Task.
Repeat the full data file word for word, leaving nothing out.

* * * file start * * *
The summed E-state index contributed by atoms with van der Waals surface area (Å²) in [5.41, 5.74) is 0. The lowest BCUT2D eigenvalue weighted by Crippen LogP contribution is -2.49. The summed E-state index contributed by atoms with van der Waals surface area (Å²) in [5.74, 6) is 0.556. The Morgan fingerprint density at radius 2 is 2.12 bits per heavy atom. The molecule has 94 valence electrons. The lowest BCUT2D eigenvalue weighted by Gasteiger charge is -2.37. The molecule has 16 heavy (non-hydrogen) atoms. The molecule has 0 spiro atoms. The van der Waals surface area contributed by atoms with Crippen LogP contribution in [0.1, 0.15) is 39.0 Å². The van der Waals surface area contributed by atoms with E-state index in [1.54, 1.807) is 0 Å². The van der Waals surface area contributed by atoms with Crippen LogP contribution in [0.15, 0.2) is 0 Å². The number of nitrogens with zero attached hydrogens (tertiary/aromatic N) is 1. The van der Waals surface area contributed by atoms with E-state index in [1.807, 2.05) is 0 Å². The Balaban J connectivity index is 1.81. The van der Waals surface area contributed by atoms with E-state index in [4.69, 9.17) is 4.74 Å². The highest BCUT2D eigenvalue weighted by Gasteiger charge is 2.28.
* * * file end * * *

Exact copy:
The summed E-state index contributed by atoms with van der Waals surface area (Å²) in [5.41, 5.74) is 0. The lowest BCUT2D eigenvalue weighted by Crippen LogP contribution is -2.49. The summed E-state index contributed by atoms with van der Waals surface area (Å²) in [5.74, 6) is 0.556. The Morgan fingerprint density at radius 2 is 2.12 bits per heavy atom. The molecule has 94 valence electrons. The lowest BCUT2D eigenvalue weighted by Gasteiger charge is -2.37. The molecule has 16 heavy (non-hydrogen) atoms. The molecule has 0 spiro atoms. The van der Waals surface area contributed by atoms with Crippen LogP contribution in [0.1, 0.15) is 39.0 Å². The van der Waals surface area contributed by atoms with E-state index in [1.54, 1.807) is 0 Å². The van der Waals surface area contributed by atoms with Crippen LogP contribution in [0.15, 0.2) is 0 Å². The number of nitrogens with zero attached hydrogens (tertiary/aromatic N) is 1. The van der Waals surface area contributed by atoms with E-state index in [1.807, 2.05) is 0 Å². The Balaban J connectivity index is 1.81. The van der Waals surface area contributed by atoms with E-state index in [4.69, 9.17) is 4.74 Å². The highest BCUT2D eigenvalue weighted by Gasteiger charge is 2.28.